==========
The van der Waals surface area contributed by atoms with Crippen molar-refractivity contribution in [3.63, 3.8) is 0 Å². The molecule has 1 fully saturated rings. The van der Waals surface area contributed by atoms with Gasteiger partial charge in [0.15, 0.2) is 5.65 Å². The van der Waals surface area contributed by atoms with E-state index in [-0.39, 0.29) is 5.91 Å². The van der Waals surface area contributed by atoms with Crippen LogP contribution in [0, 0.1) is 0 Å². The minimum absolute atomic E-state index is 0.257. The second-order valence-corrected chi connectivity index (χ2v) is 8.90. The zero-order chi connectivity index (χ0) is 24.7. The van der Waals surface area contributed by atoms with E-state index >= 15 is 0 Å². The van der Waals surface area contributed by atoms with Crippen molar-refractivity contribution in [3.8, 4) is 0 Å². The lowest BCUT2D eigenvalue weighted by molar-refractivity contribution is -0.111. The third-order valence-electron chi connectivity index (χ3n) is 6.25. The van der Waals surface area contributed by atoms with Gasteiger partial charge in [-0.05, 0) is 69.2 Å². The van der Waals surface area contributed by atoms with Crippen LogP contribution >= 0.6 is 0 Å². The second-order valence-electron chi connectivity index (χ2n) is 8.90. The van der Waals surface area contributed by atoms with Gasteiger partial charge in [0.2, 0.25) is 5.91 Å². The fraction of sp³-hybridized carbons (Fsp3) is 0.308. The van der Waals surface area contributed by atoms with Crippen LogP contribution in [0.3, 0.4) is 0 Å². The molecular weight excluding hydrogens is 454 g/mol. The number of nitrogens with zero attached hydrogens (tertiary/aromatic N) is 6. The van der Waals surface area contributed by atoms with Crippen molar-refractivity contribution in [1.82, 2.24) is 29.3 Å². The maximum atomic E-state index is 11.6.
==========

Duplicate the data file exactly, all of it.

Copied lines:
The van der Waals surface area contributed by atoms with Crippen molar-refractivity contribution in [3.63, 3.8) is 0 Å². The molecule has 1 fully saturated rings. The van der Waals surface area contributed by atoms with Gasteiger partial charge in [0.15, 0.2) is 5.65 Å². The van der Waals surface area contributed by atoms with E-state index in [-0.39, 0.29) is 5.91 Å². The van der Waals surface area contributed by atoms with Crippen LogP contribution in [0, 0.1) is 0 Å². The minimum absolute atomic E-state index is 0.257. The second-order valence-corrected chi connectivity index (χ2v) is 8.90. The zero-order chi connectivity index (χ0) is 24.7. The van der Waals surface area contributed by atoms with E-state index >= 15 is 0 Å². The van der Waals surface area contributed by atoms with Crippen molar-refractivity contribution in [3.8, 4) is 0 Å². The lowest BCUT2D eigenvalue weighted by molar-refractivity contribution is -0.111. The third-order valence-electron chi connectivity index (χ3n) is 6.25. The van der Waals surface area contributed by atoms with Gasteiger partial charge in [-0.05, 0) is 69.2 Å². The van der Waals surface area contributed by atoms with Crippen LogP contribution >= 0.6 is 0 Å². The second-order valence-electron chi connectivity index (χ2n) is 8.90. The van der Waals surface area contributed by atoms with Gasteiger partial charge in [0.2, 0.25) is 5.91 Å². The fraction of sp³-hybridized carbons (Fsp3) is 0.308. The van der Waals surface area contributed by atoms with Crippen LogP contribution in [0.3, 0.4) is 0 Å². The molecular weight excluding hydrogens is 454 g/mol. The number of nitrogens with zero attached hydrogens (tertiary/aromatic N) is 6. The van der Waals surface area contributed by atoms with Crippen molar-refractivity contribution in [1.82, 2.24) is 29.3 Å². The maximum atomic E-state index is 11.6.